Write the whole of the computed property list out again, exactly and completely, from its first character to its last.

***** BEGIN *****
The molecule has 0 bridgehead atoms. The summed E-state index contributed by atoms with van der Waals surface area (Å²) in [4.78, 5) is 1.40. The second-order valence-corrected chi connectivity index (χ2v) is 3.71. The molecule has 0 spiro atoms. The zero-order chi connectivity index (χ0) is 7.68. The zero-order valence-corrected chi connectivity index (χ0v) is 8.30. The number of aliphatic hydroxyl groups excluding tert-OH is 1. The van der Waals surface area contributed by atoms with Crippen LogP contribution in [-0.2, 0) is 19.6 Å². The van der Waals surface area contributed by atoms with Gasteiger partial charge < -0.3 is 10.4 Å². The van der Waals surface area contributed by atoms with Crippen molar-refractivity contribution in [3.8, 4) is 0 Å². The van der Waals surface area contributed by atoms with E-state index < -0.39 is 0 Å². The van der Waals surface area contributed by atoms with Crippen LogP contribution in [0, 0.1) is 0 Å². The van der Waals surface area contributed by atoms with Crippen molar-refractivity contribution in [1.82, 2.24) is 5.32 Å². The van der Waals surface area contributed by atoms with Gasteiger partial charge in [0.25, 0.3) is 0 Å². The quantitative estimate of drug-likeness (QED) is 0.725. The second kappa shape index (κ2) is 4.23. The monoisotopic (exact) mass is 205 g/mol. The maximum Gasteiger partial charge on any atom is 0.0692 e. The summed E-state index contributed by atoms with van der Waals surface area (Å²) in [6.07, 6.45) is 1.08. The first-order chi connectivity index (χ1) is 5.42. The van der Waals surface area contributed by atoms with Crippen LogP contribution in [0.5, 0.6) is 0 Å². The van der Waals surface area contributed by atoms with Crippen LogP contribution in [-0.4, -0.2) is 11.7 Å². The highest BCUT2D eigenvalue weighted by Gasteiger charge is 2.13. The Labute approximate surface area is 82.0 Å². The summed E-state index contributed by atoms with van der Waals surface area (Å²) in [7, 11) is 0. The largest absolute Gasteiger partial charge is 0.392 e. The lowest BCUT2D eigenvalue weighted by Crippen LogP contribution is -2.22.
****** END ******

The molecule has 0 bridgehead atoms. The summed E-state index contributed by atoms with van der Waals surface area (Å²) in [4.78, 5) is 1.40. The second-order valence-corrected chi connectivity index (χ2v) is 3.71. The molecule has 0 spiro atoms. The zero-order chi connectivity index (χ0) is 7.68. The zero-order valence-corrected chi connectivity index (χ0v) is 8.30. The number of aliphatic hydroxyl groups excluding tert-OH is 1. The van der Waals surface area contributed by atoms with Crippen LogP contribution in [-0.2, 0) is 19.6 Å². The van der Waals surface area contributed by atoms with Gasteiger partial charge < -0.3 is 10.4 Å². The van der Waals surface area contributed by atoms with Crippen molar-refractivity contribution in [3.8, 4) is 0 Å². The van der Waals surface area contributed by atoms with E-state index < -0.39 is 0 Å². The van der Waals surface area contributed by atoms with Crippen LogP contribution in [0, 0.1) is 0 Å². The van der Waals surface area contributed by atoms with Crippen molar-refractivity contribution in [1.82, 2.24) is 5.32 Å². The van der Waals surface area contributed by atoms with Gasteiger partial charge in [0.25, 0.3) is 0 Å². The quantitative estimate of drug-likeness (QED) is 0.725. The second kappa shape index (κ2) is 4.23. The monoisotopic (exact) mass is 205 g/mol. The maximum Gasteiger partial charge on any atom is 0.0692 e. The summed E-state index contributed by atoms with van der Waals surface area (Å²) in [6.07, 6.45) is 1.08. The first-order chi connectivity index (χ1) is 5.42. The van der Waals surface area contributed by atoms with Crippen LogP contribution in [0.5, 0.6) is 0 Å². The van der Waals surface area contributed by atoms with Crippen LogP contribution in [-0.4, -0.2) is 11.7 Å². The highest BCUT2D eigenvalue weighted by Gasteiger charge is 2.13. The Labute approximate surface area is 82.0 Å². The summed E-state index contributed by atoms with van der Waals surface area (Å²) in [7, 11) is 0. The largest absolute Gasteiger partial charge is 0.392 e. The lowest BCUT2D eigenvalue weighted by Crippen LogP contribution is -2.22.